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  • Mobility in Immigrant New York
  • Mark Hodin (bio)
The Immigrant Scene: Ethnic Amusements in New York, 1880–1920, Sabine Haenni. University of Minnesota Press, 2008.
Street Scenes: Staging the Self in Immigrant New York, 1880–1924, Esther Romeyn. University of Minnesota Press, 2008.

When we think about popular entertainment as ethnic amusement in immigrant New York City, we read geographically, entwining culture in the social production of space. At its best, scholarship on amusement in turn-of-the-century New York has been exemplary materialist history, situating diverse performance forms in leisure practices, built environments, and market conditions. At the same time, entertainments like vaudeville were not just in the city, they were also "the voice of the city," in Robert Snyder's words: "as loud, brassy, and quintessentially New York as the sound of a subway train roaring into Times Square" (xiv). This tension between the city as material place and as concept cuts through the so-called spatial turn in social theory. For Edward Soja, postmodern geography redresses "an overdeveloped historical contextualization of social life" and its "implicit subordination of space to time" by theorizing "social being actively emplaced in space and time" (136, 140). This desire to coordinate a "simultaneously historical and geographical materialism" (137) informs two recent books about ethnic performance in immigrant New York, Street Scenes: Staging the Self in Immigrant New York, 1880–1924 (2008) by Esther Romeyn and The Immigrant Scene: Ethnic Amusements in New York, 1880–1920 (2008) by Sabine Haenni.

In many ways, our understanding of the 40 years that define both books has been dominated by metaphors of time—developments, transformations, a turn of the century—so that specific encounters with modernization have been most meaningful when they clarify the emergence of something like modern America. Shifting these familiar narratives toward a horizontal axis, where identity formation or cultural production signifies primarily in [End Page 392] relation to the logic of urban space, the books emphasize synchronically the unstable and unpredictable street-level experience of modernization in immigrant New York. For Romeyn, the space of New York City becomes, like Walter Benjamin's Paris Arcades, a virtual site for speculating about the formation of a modern middle-class identity. Seen in terms of New York City space, rather than as a function of an inevitable historical development, ethnic performance appears not as the Other of white American identity, but rather as its performative embodiment.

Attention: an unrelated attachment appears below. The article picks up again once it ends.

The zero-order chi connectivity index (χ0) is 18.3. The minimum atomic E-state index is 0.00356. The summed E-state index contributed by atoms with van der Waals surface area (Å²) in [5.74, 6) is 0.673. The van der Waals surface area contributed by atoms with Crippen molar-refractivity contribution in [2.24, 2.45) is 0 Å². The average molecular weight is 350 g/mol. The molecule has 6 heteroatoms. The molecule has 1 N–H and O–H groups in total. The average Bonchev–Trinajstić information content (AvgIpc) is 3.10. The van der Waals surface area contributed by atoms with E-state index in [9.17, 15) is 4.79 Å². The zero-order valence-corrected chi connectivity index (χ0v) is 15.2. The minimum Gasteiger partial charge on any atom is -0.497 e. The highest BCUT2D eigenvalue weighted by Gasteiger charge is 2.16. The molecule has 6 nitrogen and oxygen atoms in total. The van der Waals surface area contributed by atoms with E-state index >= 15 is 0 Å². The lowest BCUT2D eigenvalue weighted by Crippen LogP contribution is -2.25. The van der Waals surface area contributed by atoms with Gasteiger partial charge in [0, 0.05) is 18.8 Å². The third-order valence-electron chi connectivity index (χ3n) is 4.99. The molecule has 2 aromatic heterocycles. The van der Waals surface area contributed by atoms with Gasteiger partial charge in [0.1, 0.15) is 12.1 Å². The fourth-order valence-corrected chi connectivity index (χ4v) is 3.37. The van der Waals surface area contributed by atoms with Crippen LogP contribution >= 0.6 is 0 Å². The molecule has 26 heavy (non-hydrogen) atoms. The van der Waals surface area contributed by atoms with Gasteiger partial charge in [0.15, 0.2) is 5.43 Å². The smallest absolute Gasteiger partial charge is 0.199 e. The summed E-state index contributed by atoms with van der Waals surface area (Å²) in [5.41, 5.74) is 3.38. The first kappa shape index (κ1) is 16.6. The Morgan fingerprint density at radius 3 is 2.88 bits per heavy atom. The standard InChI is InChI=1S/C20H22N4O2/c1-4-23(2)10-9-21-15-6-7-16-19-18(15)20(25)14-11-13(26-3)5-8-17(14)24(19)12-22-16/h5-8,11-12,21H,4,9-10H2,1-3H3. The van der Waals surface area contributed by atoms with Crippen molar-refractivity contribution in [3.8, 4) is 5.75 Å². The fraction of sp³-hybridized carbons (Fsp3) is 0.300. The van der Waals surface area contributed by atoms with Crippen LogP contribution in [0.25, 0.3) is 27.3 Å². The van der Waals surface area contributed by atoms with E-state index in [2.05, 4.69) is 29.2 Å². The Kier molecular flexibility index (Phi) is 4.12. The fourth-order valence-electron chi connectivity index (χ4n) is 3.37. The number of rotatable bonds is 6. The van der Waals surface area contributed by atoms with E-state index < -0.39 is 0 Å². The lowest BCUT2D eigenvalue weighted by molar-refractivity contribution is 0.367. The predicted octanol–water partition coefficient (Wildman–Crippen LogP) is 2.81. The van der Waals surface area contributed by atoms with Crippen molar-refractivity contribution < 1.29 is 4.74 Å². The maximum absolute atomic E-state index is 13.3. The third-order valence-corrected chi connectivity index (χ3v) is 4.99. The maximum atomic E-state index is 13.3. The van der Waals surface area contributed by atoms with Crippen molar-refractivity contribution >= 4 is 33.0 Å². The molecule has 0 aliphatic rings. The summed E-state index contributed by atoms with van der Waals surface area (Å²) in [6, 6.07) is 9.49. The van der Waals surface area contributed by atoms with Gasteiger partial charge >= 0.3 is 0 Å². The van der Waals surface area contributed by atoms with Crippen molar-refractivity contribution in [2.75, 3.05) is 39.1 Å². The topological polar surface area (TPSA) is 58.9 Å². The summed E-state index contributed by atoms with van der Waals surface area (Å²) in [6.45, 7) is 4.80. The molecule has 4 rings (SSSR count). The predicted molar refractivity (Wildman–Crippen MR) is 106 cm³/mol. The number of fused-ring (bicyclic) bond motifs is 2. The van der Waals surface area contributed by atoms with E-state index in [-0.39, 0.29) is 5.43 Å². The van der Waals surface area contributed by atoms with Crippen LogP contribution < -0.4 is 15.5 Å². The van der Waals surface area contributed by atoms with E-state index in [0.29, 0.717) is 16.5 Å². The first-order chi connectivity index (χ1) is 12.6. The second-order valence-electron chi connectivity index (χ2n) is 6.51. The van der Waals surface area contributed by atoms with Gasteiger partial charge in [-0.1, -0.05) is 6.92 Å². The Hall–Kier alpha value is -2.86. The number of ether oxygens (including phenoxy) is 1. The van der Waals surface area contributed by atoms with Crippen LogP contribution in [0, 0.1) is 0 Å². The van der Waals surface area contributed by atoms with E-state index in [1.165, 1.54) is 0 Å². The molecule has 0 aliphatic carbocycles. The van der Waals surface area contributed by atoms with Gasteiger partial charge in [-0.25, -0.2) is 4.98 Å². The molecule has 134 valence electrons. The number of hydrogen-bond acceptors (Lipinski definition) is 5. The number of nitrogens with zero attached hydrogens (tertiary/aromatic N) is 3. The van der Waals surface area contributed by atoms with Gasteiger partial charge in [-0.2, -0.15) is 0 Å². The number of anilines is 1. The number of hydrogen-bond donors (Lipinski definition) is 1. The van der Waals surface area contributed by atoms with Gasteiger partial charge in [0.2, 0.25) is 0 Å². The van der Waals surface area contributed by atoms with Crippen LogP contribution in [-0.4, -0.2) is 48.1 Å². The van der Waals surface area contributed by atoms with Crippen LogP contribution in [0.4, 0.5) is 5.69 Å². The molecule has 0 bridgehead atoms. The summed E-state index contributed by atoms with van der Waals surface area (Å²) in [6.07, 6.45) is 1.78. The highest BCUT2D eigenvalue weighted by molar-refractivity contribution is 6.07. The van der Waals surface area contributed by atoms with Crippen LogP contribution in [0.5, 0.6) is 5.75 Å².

Similarly, Haenni stresses how congested urban space creates a desire for circulation that suffuses social experience and cultural production in New York City. However, rather than connect this spatial logic to the formation of modern white subjectivity, Haenni uses it to rethink the place of ethnic performance in the history of mass culture. Neither isolated enclaves nor agents of assimilation or homogenization, immigrant theaters and, later, depictions of New York City in early Hollywood cinema, were, like the "mobile metropolis," sites of heterogeneity and exchange (27). Although The Immigrant Scene offers evidence to support Romeyn's analysis of circulation and white privilege, Haenni stops short of reading space through to a particular identity. Together, the books highlight Romeyn's investment ultimately in mapping the city space and underscore Haenni's refusal to do so. As Romeyn points out, modern New York City "defeats organicist, holistic interpretations of culture, identity, and continuity" and so it conceptualizes not just the experience of modernity, but also our more ordinary postmodern skepticisms that doubt attempts to totalize, binarize, or simplify (xi). What it means to negotiate these dislocations geographically—in modern New York City or in a cultural history of modern New York City—has to do with mobility.

In the introduction to Street Scenes, Romeyn invokes Benjamin's flâneur: street-level experience in the modern city "externalizes bourgeois interiority" and derails attempts to map, settle, or intellectualize urban multiplicity (xvii). To the extent that immigrant New York becomes Romeyn's Paris Arcades, Benjamin's fascination with surfaces, or physiognomy, becomes explicitly racialized. If, for Benjamin, "urban space … functioned as the counterpoint of the cozy intérieur, the metaphorical private space of interiorized bourgeois essence" (xvii), then in turn-of-the-century New York City, encounters with "exteriority" were...


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